I went to the Women’s March in Austin, and it was the most okay I have felt since November. It was an amazing day, and I drained my phone’s entire battery in a few hours because I couldn’t stop taking pictures. The diversity, the signs, the almost 50,000 people. Seeing my sweet nieces holding up…

We Should All Be Feminists, by Chimamanda Ngozi Adichie 

Four stars, read in January 2017 (though I watched the TEDTalk it’s based on at least a couple years ago). I hadn’t technically read this yet because it’s essentially a transcript of that TEDTalk. But we just got a few brand new copies of it at the library, so I took it home and it…

FABC Challenge 2016

Challenge page at the Female Authors Book Club on Goodreads. My 2015 FABC Challenge summary. 1. A work of fiction Black Rabbit Hall, by Eve Chase The Miniaturist, by Jessie Burton My Name is Lucy Barton, by Elizabeth Strout The Unlikely Pilgrimage of Harold Fry, by Rachel Joyce 2. A work of non-fiction Dark Money: The Hidden History…

Juliet Takes a Breath, by Gabby Rivera

Four stars, maybe five. Read in December 2016. I’d been excited about this book for a while, and there was a surprise right up front because for some reason—because of the glorious cover design—I had thought it was a graphic novel. It is not. It has a very self-published look underneath that fabulous cover, which was…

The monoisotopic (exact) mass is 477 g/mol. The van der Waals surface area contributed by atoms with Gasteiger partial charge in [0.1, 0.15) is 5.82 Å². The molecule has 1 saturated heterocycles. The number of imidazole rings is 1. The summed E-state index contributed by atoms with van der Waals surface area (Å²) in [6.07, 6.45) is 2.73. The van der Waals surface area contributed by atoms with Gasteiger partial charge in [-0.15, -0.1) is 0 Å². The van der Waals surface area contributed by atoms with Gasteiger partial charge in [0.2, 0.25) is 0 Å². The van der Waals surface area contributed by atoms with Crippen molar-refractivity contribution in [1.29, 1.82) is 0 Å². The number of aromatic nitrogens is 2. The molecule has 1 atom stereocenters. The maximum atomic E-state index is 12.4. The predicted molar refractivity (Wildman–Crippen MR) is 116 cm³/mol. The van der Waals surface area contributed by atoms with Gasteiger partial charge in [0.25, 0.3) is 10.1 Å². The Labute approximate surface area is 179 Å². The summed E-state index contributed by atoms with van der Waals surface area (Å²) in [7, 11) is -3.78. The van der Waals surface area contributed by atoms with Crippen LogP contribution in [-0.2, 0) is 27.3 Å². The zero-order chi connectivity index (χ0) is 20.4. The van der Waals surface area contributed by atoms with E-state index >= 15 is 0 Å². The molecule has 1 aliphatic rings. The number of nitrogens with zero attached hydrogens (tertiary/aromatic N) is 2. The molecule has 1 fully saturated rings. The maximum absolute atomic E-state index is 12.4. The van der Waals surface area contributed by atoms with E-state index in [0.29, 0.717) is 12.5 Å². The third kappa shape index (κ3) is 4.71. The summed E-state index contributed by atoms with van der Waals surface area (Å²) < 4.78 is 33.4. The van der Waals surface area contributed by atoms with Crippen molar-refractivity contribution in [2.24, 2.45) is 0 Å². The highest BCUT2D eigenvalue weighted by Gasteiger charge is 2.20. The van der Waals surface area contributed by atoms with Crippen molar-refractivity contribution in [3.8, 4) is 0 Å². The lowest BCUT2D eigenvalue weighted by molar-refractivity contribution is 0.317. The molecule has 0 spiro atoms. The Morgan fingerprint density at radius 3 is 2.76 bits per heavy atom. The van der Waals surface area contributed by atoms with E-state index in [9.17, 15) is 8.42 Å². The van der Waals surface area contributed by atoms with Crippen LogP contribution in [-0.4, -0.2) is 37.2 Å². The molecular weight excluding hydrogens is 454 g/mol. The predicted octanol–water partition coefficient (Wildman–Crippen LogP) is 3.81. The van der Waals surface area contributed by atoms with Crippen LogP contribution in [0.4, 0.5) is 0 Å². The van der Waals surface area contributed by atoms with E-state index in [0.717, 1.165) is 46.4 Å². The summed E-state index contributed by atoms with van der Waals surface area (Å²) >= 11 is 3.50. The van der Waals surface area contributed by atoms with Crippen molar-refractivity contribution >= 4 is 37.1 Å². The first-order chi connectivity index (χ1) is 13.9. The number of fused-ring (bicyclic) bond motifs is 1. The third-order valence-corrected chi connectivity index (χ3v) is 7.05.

Fear of Flying, by Erica Jong

Four stars, read in December 2016. This was fascinating, though slightly different than I expected. I’d had the impression that the protagonist leaves her marriage and goes through a process of sexual liberation meeting many men—but it’s actually just one man, and that sort of changes the dynamic. It’s also surprisingly heavy on the Freudian psychology…

Shrill: Notes From a Loud Woman, by Lindy West

Five stars, read in August 2016. This was every bit as brilliant as I knew it would be. I kept track of so many quotes I wanted to share, and by quotes I mean chapters, basically. I should probably just link to “Hello, I Am Fat,” because every word of it is gold, and I…

It’s Time For More Women of Color in Comic Book Movies — PANELS

It’s official: we’re all mad for Black Panther. You could argue, if you wanted, that people’s enormous reaction to Black Panther’s inclusion in Captain America: Civil War indicates just how thirsty fans are for representation in comics and related media. And even as we celebrate an awesome showing of an awesome character in a huge…